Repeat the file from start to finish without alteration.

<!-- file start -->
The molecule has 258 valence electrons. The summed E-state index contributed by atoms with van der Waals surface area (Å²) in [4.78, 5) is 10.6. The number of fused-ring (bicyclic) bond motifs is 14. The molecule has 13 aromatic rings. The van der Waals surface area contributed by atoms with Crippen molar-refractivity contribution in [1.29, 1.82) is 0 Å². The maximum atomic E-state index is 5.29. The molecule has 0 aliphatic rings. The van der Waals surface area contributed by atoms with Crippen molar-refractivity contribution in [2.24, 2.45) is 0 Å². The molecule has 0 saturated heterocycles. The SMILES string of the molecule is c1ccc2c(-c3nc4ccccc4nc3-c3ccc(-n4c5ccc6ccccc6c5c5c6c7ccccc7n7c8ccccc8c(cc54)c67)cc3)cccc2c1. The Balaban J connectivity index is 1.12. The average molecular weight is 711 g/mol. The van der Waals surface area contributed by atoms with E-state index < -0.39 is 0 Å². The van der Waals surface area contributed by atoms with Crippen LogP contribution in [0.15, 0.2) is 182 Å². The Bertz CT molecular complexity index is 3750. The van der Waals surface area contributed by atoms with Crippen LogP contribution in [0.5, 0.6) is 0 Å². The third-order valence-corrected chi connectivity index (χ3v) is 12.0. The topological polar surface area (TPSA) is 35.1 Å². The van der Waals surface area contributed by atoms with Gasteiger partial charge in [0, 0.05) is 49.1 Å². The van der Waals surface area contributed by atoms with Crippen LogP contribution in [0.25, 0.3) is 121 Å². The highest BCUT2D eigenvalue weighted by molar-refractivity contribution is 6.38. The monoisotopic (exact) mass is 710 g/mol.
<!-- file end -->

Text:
The molecule has 258 valence electrons. The summed E-state index contributed by atoms with van der Waals surface area (Å²) in [4.78, 5) is 10.6. The number of fused-ring (bicyclic) bond motifs is 14. The molecule has 13 aromatic rings. The van der Waals surface area contributed by atoms with Crippen molar-refractivity contribution in [1.29, 1.82) is 0 Å². The maximum atomic E-state index is 5.29. The molecule has 0 aliphatic rings. The van der Waals surface area contributed by atoms with Crippen molar-refractivity contribution in [2.24, 2.45) is 0 Å². The molecule has 0 saturated heterocycles. The SMILES string of the molecule is c1ccc2c(-c3nc4ccccc4nc3-c3ccc(-n4c5ccc6ccccc6c5c5c6c7ccccc7n7c8ccccc8c(cc54)c67)cc3)cccc2c1. The Balaban J connectivity index is 1.12. The average molecular weight is 711 g/mol. The van der Waals surface area contributed by atoms with E-state index < -0.39 is 0 Å². The van der Waals surface area contributed by atoms with Crippen LogP contribution in [0.15, 0.2) is 182 Å². The Bertz CT molecular complexity index is 3750. The van der Waals surface area contributed by atoms with Crippen LogP contribution in [0.5, 0.6) is 0 Å². The third-order valence-corrected chi connectivity index (χ3v) is 12.0. The topological polar surface area (TPSA) is 35.1 Å². The van der Waals surface area contributed by atoms with Gasteiger partial charge in [0, 0.05) is 49.1 Å². The van der Waals surface area contributed by atoms with Crippen LogP contribution in [0.25, 0.3) is 121 Å². The highest BCUT2D eigenvalue weighted by molar-refractivity contribution is 6.38. The monoisotopic (exact) mass is 710 g/mol.